Microsoft Surface Hub Finally Starts Shipping - InformationWeek
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3/29/2016
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Microsoft Surface Hub Finally Starts Shipping

Microsoft's Surface Hub promises to revolutionize the way companies collaborate and communicate, but are businesses ready to pay a hefty price to do so? The giant, Windows 10-based device starts at $9,000.

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Microsoft's Surface Hub, its oversized unified communications offering, is finally shipping to customers after a number of delays. This monster PC comes as a wall-mounted or roller stand-mounted device with an 84-inch, 120 Hz 4K, or a 55-inch 1080p, multi-touch and multi-pen screen.

Surface Hub starts at a hefty $9,000 for the smaller model, while the fully-loaded, 84-inch version retails for a whopping $21,999.

Microsoft made the formal announcement March 25.

Powered by Windows 10 operating system and designed from the ground up for ink and touch, the Surface Hub offers the collaboration and security features of Skype for Business, Office, OneNote, and Universal Windows apps.

To customize their experience, Surface Hub customers can visit the Windows Store for Business and download a variety of commercial-grade Windows 10 apps for doing things like viewing 3D modeling and CAD files, analyzing videos, and facilitating brainstorming and voting sessions, among others.

(Image: Microsoft)

(Image: Microsoft)

Among the applications that can be used on Surface Hub are: Buzz Radar, FluidMath, Power BI, The 3D Classroom, Portal Mindmap, Stormboard for Surface Hub, TechSmith Loop, SharpCloud, tuServ, Virbeya, and XOS ThunderCloud.

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There are plenty of "smart" features integrated in the Surface Hub that could contribute to seamless group productivity.

For example, meeting participants can write on the display or annotate images from a connected PC or tablet. The screen is then designed to recognize the difference between fingers and digital pens, so a presenter can manipulate content by hand and annotate with a pen.

Skype for Business can be used to write and edit text, invite participants, and collaborate via videoconference. Participants can also co-author documents and view pixel-by-pixel activity in real-time.

Microsoft originally announced the Surface Hub in January 2015, when the company first detailed its Windows 10 operating system. The original schedule had pre-orders starting in July, and shipments starting in September.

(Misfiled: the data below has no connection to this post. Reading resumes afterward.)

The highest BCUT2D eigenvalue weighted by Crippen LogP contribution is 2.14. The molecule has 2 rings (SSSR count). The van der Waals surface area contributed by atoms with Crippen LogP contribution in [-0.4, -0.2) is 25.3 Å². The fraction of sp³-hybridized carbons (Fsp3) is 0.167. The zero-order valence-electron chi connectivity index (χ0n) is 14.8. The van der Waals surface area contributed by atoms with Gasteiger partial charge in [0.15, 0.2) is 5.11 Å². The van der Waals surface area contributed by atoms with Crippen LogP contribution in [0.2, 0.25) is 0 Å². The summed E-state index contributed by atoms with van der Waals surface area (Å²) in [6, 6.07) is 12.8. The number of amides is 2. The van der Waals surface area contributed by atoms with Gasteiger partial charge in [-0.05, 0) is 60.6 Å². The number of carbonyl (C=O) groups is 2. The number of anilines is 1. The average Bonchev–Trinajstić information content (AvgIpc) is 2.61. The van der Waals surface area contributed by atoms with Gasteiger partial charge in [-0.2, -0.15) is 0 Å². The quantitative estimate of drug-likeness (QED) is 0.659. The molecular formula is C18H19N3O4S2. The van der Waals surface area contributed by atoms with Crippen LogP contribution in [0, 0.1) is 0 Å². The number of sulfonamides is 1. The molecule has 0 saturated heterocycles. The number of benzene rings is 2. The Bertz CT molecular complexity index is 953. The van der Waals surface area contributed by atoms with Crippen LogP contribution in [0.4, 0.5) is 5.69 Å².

After that, Microsoft kept delaying the release of the device but did not offer an explanation. In a blog post announcing that the Surface Hub will finally ship, Brian Hall, general manager of Microsoft Devices Marketing, stressed the collaboration tools available to customers.

"We set out to build technology to unlock the power of teams much better. And we got customers, partners, our software team, and our hardware team together to build a first-of-its-kind new solution, Surface Hub," Hall wrote.

To back up its assertions, Microsoft released a report "The Total Economic Impact of Microsoft Surface Hub" commissioned by the company and authored by Forrester Consulting. The researchers worked with five Surface Hub early adopter customers to outline the costs, benefits, and risks for implementing the Surface Hub in a business environment.

The report indicated that companies that conducted meetings in rooms and collaboration spaces with a Surface Hub installed experienced a 75% improvement in remote attendee setup and post-meeting productivity, which saved about 15 to 20 minutes per hour-long meeting usually spent on setting up video or screen-sharing services and on completing meeting notes.

However, it remains to be seen how many businesses are willing to invest anywhere between $10,000 and $20,000 on the Surface Hub.

Nathan Eddy is a freelance writer for InformationWeek. He has written for Popular Mechanics, Sales & Marketing Management Magazine, FierceMarkets, and CRN, among others. In 2012 he made his first documentary film, The Absent Column. He currently lives in Berlin. View Full Bio

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Whoopty
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Whoopty,
User Rank: Ninja
3/29/2016 | 1:23:02 PM
Yes but...
I really like what Microsoft is doing in terms of hardware right now. It seems to have found the tablet/laptop sweet spot with its Surface products and Windows 10 finally offers an OS that works as well on touch screens as it does for desktop users, but it's software ecosystem is another matter entirely. 

It's closed wagons around the Windows Store and high bar for entry has me worried for Windows 11.
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